kfrance · February 23, 2013 at 2:41 pm

In response to farting on an airplane is encouraged
I understand that holding in gas may cause some disfort, but that is also why there are bathrooms on the plane, a private place to take care of private business. Also, there are some medicines to help relieve gas and gas discomfort that can be taken before flying somewhere. As for the pilot, I do not know of any issues caused by pilots holding in their gas, so I do not think this is a huge pressing issue at this moment in time.

shelbyromuk · February 24, 2013 at 1:53 pm

In response to “Chemicals in cookware, carpets may raise arthritis risk in women”.

It is very concerning that new evidence has been found regarding the dangers that common synthetic compounds have on public health. Women do tend to take the role of “homemaker” and therefore may have a greater tendency to interact with such products so it is concerning that such associations are being made. I would be interested to find out, though, why such associations have not been observed in men. Perhaps there is a genetic element to this occurrence. Nevertheless, it is important to use this knowledge to investigate safer alternative materials to use in place of the PFC chemicals.

mlauth · February 24, 2013 at 2:31 pm

In the article, “Life experiences put their stamp on the next generation: New insights from epigenetics”, researchers begin to discuss the importance of epigenetics and how they can actually be passed on genetically. This is extremely interesting because it was believed that genetics didn’t really change an individual physiology quickly, but epigenetics allow a population to change quickly, if need be. These changes then can be passed on to offspring, which will probably give benefits as they are growing up in that particular environment. This shows a huge benefit for dealing with dramatic change in a population’s environment, and how it can be passed on to the next generation (Trans-generational transmission). This was a huge enlightenment on how a society can deal with a dramatic change for new offspring.

mlauth · February 24, 2013 at 2:32 pm

In the article, “Chemicals in cookware, carpets may raise to arthritis in women”, researchers have showed that a new endocrine disruptor is associated with osteoarthritis in women. The endocrine disruptors in this article are PFOA and PFOS, which are used in food packaging, waterproofing, and textile stain protection. It is interesting because they showed that large quantities of these PFC synthetic compounds correlate to a higher risk of developing osteoarthritis. But not all endocrine disrupters are harmful at large quantities, in fact, some endocrine disrupters can be more harmful at small quantities. There is actually a current study about endocrine disruptor and the immunological system of oysters at Cal Poly. They are trying to show that an endocrine disruptor, 9-nonylnaline, causes oysters to become immunocompromised when induced by a pathogen. The majority of these synthetic compounds normally mimic estrogen, and have a lot to do with immuno stimulation (which causes inflammation like in the article which then could lead to arthritis) or the reverse effect.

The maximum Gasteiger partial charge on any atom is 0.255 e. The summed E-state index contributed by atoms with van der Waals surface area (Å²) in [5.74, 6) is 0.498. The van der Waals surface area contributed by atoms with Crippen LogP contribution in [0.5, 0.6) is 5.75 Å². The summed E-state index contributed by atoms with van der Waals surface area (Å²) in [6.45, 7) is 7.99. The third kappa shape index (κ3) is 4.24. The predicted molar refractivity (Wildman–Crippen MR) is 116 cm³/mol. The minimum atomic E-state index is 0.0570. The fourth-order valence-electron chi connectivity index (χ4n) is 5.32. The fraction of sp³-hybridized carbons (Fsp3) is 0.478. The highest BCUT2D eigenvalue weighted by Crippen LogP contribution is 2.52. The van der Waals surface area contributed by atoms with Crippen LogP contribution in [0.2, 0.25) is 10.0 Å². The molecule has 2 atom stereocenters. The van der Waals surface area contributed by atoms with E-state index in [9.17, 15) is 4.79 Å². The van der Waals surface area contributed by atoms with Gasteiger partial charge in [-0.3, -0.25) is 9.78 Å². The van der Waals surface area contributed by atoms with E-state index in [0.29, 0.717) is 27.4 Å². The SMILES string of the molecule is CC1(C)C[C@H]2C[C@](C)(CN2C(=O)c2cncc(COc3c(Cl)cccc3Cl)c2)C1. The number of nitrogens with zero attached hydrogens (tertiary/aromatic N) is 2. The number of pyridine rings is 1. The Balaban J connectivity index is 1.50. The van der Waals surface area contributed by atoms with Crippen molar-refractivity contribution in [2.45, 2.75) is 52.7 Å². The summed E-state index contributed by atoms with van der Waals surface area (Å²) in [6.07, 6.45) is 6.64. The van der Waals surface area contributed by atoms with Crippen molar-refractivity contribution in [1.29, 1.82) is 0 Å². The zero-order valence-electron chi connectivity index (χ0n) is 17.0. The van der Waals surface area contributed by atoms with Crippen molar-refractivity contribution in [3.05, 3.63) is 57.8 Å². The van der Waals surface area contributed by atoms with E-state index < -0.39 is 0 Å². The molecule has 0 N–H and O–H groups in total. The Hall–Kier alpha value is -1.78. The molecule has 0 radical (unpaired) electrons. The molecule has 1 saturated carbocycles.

SarahPeterson93 · February 25, 2013 at 4:06 pm

I found the article “Preference to save the best for last fades with age, study finds” extremely interesting. I find that studies of this nature are super interesting because they apply to every day life and many aspects of life. However, I disagree with some of the aspects of this study because I do not tend to save the best for last and I am a young adult. Instead, much like the results they found from older adults, I tend to inter disperse my “rewards” (or tend to my pleasure seeking senses) within the not so fun and the more practical.

ctamblin · March 9, 2013 at 9:48 pm

In response to the scanning the beautiful brain article:

I was fascinated by the images of the brain in this article. To me it looked like a piece of art. There is something mystical about the whole field of neuroscience that I never found appealing until taking biopsychology in college. I hope to gain more experience using brain scanning technology as my education level increases.